A genuinely amazing globe-trotting comedy, The Spy Who Dumped Me was way too understated when it hit theatres in 2018. When Audrey discovers that her new ex-boyfriend (Justin Theroux) is a hacker who has concealed some highly valuable information in their apartment, Cashier Audrey Stockman (Mila Kunis) and her roommate Morgan (Kate McKinnon) are drawn into a foreign espionage game. Kate McKinnon can read some of the Home Depot paint swatches because it’d probably be at least a little amusing, but the action set pieces are literally on par with the fastest and most violent movies out there. It’s no joke that the movie is amusing. A police chase, dude. The complex scenes of war. A man is drowned in a cheese fondue that I really should have brought with him, but I’m not sure what’s going to happen if that doesn’t get you on board.
12. The Report
In the vein of All the President’s Men, the Study is an outstanding procedural thriller. It marks the directorial debut of Scott Z, writer of Contagion and Side Effects. Burns and chronicles the inquiry by the Senate into the use of torture by the CIA during the 9/11 attacks, with Adam Driver playing the personnel assigned to lead the investigation at the behest of Dianne Feinstein (Annette Bening). This is suspense contained, sharp, and incisive that does not take detours to dive into the personal life or a love tale of the character, it is incredibly matter-of-fact in clearly following the direction that led to the title report being made, and it is as engrossing as it is infuriating. Adam Driver is amazing.
13. The Disaster Artist
What happens when you take the worst film of all time and then have Seth Rogen and James Franco write about it and provide some of the scenes of A-list Hollywood stars and almost made remakes? You’re going to get a good contest, it turns out. Based on a book of the same name, The Disaster Artist tells the story of The Space, the worst movie. Franco stars as Tommy Wiseau, the vaguely Eastern European cinematic outsider, and Dave, Franco’s younger brother, stars as Greg Sestero, Wiseau’s friend, as they embark on a quest to create one of the most beguiling features of cinema ever.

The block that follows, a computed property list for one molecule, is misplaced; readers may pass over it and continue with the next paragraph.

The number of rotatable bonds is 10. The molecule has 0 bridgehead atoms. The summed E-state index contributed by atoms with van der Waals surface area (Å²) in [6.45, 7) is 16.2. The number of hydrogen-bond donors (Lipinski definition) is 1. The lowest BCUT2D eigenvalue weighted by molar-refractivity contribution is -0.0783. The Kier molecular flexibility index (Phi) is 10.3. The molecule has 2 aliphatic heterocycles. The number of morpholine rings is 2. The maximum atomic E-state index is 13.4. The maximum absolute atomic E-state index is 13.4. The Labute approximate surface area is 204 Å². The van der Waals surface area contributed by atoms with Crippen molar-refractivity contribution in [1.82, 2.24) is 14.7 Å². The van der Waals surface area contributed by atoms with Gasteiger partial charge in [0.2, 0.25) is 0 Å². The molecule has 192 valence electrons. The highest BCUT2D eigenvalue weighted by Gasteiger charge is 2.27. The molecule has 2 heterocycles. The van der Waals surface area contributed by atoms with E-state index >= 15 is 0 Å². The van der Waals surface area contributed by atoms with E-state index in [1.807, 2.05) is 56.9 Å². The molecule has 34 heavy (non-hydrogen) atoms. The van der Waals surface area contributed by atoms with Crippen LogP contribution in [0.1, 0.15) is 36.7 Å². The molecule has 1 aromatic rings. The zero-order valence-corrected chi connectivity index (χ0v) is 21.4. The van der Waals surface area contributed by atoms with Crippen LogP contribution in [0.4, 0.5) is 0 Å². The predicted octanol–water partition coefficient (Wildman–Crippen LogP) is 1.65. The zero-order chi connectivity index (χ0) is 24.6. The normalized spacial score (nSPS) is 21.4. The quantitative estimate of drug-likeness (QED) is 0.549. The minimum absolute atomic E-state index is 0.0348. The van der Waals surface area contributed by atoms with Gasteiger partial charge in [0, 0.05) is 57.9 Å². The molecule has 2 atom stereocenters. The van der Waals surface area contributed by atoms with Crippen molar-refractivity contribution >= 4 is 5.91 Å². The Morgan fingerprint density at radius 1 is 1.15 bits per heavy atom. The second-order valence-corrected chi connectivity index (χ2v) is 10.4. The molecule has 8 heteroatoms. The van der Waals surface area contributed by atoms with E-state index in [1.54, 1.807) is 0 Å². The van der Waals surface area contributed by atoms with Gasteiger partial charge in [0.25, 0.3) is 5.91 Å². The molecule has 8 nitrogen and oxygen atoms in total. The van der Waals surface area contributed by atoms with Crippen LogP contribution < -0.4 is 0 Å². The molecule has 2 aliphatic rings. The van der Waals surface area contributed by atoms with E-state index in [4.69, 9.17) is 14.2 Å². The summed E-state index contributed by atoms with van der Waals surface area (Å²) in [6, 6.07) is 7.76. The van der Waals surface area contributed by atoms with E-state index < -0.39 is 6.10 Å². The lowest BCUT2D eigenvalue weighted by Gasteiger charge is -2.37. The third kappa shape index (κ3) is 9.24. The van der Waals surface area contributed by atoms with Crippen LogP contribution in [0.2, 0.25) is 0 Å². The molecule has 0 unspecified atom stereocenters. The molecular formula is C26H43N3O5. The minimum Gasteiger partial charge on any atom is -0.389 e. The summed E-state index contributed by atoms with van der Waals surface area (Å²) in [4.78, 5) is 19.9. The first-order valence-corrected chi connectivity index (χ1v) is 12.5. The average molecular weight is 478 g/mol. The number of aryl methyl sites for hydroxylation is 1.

Gaspar Noé ‘s Climax is the most crowd-pleasing and open film by the artist, a buckshot burst of paranoid, unhinged kinetic chaos, but this is the director of Irreversible and Enter the Vacuum, so take it for what you may. In a foreign dance troupe, Sofia Boutella stars as the lead dancer, who Jetes, fan kicks, and bends down a nightmarish rabbit hole to hell when the punch bowl winds up spiked with chemicals. The first act of the film is a euphoric showcase of athleticism and creativity, including one dance sequence after the other, but they cascade into a gritty, gritty clusterfuck in a rush until things get dark. This is some bold filmmaking, backed by performers who put it on the line for this brutal, hallucinogenic talent show, most of them amateur actors.
15. Instant Family
It is a life-long journey to create a family, with years spent establishing relationships, loyalty, and habits. Instant Family tells a touching (and sometimes funny) real-life tale in which it is important to complicate the process of creating a family a bit. Pete and Ellie Wagner are Mark Wahlberg and Rose Byrne, who are hoping to look at the adoption of a child … a child. Just one of them. It’s safe. Fortunately for them, they visit to pick up Lizzy’s foster brother, who has two smaller children, too. The Wagner family went from two to five within a few minutes, and the film followed their first efforts at parenting.
16. You Were Never Really Here
Lynne Ramsay always makes us wait, but my Goodness, she always makes it worth our time. Ramsay teamed up with Amazon for You Never Was Ever Here, seven years after her crushing Tilda Swinton vehicle We Need to Talk About Kevin, giving Joaquin Phoenix a forum for one of his career’s most impressive appearances. Phoenix stars include Joe, a veteran with a dreadful past, who spends his nights chasing girls who are trafficked and punishing those who have harmed them. But Joe gets caught up in a scheme that leaves his life in ruins while there’s a job going on, despite finally allowing himself something to fight for. It’s romantic and tender, but it’s also crippling and wrenching, giving an image of a man marked by cruelty, but still warmed and compromised by it. And right now, no one with a better eye than Ramsay is in the league.